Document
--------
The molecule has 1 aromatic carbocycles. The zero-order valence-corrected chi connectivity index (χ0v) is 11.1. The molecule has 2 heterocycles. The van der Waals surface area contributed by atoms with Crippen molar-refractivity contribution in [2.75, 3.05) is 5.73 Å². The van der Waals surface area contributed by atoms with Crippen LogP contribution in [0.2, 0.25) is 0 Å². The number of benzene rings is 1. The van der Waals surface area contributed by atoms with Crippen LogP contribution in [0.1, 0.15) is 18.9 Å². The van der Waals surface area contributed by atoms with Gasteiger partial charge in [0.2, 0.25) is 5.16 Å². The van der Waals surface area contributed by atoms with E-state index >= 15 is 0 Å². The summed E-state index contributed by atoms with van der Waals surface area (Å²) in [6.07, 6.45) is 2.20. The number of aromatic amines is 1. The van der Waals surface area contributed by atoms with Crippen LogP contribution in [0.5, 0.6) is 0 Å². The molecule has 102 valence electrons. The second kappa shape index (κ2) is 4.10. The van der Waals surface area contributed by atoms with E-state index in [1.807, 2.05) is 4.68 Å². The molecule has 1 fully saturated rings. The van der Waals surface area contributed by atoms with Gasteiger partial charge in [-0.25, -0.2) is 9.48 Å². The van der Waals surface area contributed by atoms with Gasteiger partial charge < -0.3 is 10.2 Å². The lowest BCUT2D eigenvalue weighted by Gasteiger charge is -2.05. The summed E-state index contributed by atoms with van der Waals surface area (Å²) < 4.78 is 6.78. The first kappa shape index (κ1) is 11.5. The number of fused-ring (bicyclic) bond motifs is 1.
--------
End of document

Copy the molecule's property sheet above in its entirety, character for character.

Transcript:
The molecule has 1 aromatic carbocycles. The zero-order valence-corrected chi connectivity index (χ0v) is 11.1. The molecule has 2 heterocycles. The van der Waals surface area contributed by atoms with Crippen molar-refractivity contribution in [2.75, 3.05) is 5.73 Å². The van der Waals surface area contributed by atoms with Crippen LogP contribution in [0.2, 0.25) is 0 Å². The number of benzene rings is 1. The van der Waals surface area contributed by atoms with Crippen LogP contribution in [0.1, 0.15) is 18.9 Å². The van der Waals surface area contributed by atoms with Gasteiger partial charge in [0.2, 0.25) is 5.16 Å². The van der Waals surface area contributed by atoms with E-state index >= 15 is 0 Å². The summed E-state index contributed by atoms with van der Waals surface area (Å²) in [6.07, 6.45) is 2.20. The number of aromatic amines is 1. The van der Waals surface area contributed by atoms with Crippen LogP contribution in [0.5, 0.6) is 0 Å². The molecule has 102 valence electrons. The second kappa shape index (κ2) is 4.10. The van der Waals surface area contributed by atoms with E-state index in [1.807, 2.05) is 4.68 Å². The molecule has 1 fully saturated rings. The van der Waals surface area contributed by atoms with Gasteiger partial charge in [-0.25, -0.2) is 9.48 Å². The van der Waals surface area contributed by atoms with Gasteiger partial charge < -0.3 is 10.2 Å². The lowest BCUT2D eigenvalue weighted by Gasteiger charge is -2.05. The summed E-state index contributed by atoms with van der Waals surface area (Å²) < 4.78 is 6.78. The first kappa shape index (κ1) is 11.5. The number of fused-ring (bicyclic) bond motifs is 1.